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This is a GUESS, but "Standard" equipment on the 182 likely would have been a regular "6-pack" at most, and probably everything else was an option. Skylane probably included a Nav-Com and a VOR head as "included" in the Skylane package. Do you count dual controls as being part of the "dash"?
 

Turd Ferguson

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In 66 was there anything at all in the dash of a 182 and everything they could find in the skylane?
Gyro instruments were not "standard" but I doubt very many, if any at all left the Wallace plant without.

Like the C-120's were supposed to be sold without an electrical system. The number of planes delivered without never reached triple digits.
 

Pops

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Oh yes there could ! I bought a 1956 172, and removed 15++ pounds of junk radios, and this was a VFR airplane. That one huge old AN directional gyro was probably 10 pounds itself. Venturis, vacuum regulator, VOR, on and on and on. I would not be surprised if you couldn't take 20-30 pounds off even a "modern " (1970's) era Cessna instrument panel and replace it with 2 pounds' worth of Garmin G5 or iLevel or whatever.

I can take my old King NAV-COM radio out and replace it with a small digital COM and save 3 pounds on that alone. I still have a few pounds' worth of electric gyro and turn and bank, that I leave in there just in case I blunder into a cloud, but this too can come out with the G5 if I ever get it.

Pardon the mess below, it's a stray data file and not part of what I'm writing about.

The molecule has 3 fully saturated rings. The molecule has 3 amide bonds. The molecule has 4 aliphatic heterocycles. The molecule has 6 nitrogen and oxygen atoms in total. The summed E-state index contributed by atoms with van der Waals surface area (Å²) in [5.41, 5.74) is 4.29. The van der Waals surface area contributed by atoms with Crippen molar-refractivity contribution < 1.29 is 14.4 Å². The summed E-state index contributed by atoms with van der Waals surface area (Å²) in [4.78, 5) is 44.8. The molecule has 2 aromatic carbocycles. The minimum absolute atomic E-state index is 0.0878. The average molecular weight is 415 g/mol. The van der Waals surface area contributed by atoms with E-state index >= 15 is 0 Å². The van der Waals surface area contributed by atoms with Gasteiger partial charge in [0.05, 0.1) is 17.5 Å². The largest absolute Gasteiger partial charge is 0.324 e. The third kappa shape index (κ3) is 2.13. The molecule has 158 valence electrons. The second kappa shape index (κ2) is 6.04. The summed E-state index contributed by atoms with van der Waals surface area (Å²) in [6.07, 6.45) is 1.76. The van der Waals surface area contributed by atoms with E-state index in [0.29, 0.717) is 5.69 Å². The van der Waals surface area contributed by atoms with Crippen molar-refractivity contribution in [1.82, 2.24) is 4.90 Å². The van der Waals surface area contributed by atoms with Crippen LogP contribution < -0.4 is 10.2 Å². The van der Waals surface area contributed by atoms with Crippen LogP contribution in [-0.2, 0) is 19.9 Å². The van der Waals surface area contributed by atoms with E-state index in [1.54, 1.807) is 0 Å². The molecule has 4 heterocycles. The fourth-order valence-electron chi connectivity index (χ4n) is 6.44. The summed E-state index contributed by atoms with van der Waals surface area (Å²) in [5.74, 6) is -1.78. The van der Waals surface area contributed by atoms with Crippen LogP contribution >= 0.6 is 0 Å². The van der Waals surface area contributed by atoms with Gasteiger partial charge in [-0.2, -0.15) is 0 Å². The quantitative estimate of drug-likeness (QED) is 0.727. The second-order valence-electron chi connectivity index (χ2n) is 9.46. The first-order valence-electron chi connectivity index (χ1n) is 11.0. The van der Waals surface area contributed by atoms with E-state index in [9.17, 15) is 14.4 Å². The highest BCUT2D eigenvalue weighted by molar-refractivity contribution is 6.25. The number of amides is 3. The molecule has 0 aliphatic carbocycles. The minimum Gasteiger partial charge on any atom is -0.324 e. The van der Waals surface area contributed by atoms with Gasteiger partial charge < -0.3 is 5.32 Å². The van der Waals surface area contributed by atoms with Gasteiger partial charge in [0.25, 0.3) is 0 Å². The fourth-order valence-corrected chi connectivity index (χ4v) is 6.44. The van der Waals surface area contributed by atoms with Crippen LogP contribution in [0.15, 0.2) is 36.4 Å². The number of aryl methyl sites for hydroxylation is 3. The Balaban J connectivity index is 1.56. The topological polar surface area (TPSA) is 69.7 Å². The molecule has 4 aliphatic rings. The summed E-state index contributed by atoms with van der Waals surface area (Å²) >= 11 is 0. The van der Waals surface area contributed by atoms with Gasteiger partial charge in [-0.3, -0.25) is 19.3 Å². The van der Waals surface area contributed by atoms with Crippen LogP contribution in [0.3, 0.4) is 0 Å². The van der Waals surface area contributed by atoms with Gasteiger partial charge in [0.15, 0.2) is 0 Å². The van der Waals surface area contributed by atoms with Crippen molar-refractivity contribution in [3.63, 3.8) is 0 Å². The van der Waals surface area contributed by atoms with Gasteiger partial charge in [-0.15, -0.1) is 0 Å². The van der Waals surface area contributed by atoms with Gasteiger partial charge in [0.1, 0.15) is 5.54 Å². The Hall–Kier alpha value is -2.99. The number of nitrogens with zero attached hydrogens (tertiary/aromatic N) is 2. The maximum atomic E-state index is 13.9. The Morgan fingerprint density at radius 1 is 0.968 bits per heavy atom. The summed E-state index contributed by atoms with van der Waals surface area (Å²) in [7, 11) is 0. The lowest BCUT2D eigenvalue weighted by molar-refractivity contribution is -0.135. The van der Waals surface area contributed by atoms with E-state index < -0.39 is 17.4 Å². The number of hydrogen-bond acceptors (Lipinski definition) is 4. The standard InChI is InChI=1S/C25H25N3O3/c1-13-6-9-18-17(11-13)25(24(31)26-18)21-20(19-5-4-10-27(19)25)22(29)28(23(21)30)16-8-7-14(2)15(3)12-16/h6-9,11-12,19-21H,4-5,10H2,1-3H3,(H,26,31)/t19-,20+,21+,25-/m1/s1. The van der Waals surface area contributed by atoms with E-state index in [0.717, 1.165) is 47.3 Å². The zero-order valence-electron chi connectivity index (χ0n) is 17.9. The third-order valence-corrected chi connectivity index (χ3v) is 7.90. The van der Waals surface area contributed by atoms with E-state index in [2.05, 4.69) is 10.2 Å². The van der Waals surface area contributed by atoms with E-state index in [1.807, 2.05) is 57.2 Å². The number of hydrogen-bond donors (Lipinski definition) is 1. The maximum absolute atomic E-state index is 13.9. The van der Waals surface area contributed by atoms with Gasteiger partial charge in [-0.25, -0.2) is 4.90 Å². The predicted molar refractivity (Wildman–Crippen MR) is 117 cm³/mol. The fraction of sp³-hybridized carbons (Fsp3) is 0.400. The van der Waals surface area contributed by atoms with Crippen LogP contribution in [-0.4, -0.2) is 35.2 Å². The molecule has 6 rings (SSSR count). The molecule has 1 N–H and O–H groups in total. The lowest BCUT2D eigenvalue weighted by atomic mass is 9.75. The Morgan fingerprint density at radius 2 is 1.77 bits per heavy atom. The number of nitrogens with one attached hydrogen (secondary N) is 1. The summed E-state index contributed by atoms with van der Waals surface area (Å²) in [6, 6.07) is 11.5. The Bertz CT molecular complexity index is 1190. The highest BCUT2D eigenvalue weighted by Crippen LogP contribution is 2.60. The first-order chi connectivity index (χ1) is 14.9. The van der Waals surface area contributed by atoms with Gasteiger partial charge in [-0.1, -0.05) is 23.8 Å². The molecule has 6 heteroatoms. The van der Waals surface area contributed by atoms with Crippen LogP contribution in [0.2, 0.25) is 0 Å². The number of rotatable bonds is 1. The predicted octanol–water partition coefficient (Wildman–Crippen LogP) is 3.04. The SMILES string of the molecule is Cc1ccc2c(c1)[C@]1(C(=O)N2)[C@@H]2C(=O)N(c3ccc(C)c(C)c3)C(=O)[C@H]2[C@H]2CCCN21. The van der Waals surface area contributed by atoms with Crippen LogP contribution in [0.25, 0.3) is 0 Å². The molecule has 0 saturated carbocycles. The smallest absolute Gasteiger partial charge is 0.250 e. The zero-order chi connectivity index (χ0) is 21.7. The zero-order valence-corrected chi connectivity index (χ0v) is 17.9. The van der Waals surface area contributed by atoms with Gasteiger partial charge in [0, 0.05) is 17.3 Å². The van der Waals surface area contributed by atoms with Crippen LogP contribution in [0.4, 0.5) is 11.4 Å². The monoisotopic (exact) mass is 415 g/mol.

My work 1959 Cessna 172 in the Restricted Category went on a weight reduction. No paint except N numbers. No rear seat, or right front seat. Most of the time, no doors except on trips. Vac pump off the prop hub with a belt on the A model engine and all IFR King panel with autopilot for required IFR trips. Large camera hole in floor. Plexglass doors in the rear side windows that hinged down. Climb prop. Made a big difference. Can't remember the EW, but I believe it was in the 1100's.
 

Victor Bravo

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Well I don’t really have a clue and the operating handbook doesn’t offer much of a clue either other than that 60 pound difference
4 layers of never-stripped Imron paint and Bondo, that deluxe ho-house Fine Corinthian Leather tuck n' roll interior, 20 pound density memory foam seats, factory OEM 'soundproofing' option, carpet, a bunch of antennas, a larger size battery and that giant Hoover Dam sized Delco alternator to run all those anvil-weight vacuum tube avionics, that big heavy grinding wheezing rotating beacon on the top of the fin that looks like the robot from Lost in Space, those 5 pound strobe driver boxes, the 5 pounds of steel-jacketed copper cable from a rear-mounted battery to the starter, the vast rat's nest of avionics wiring always found in a 50 year old airplane, 20 of those big clunker "Klixon" brand circuit breakers..... 60 pounds of blubber can easily be found on a Cessna 150, much less a 182.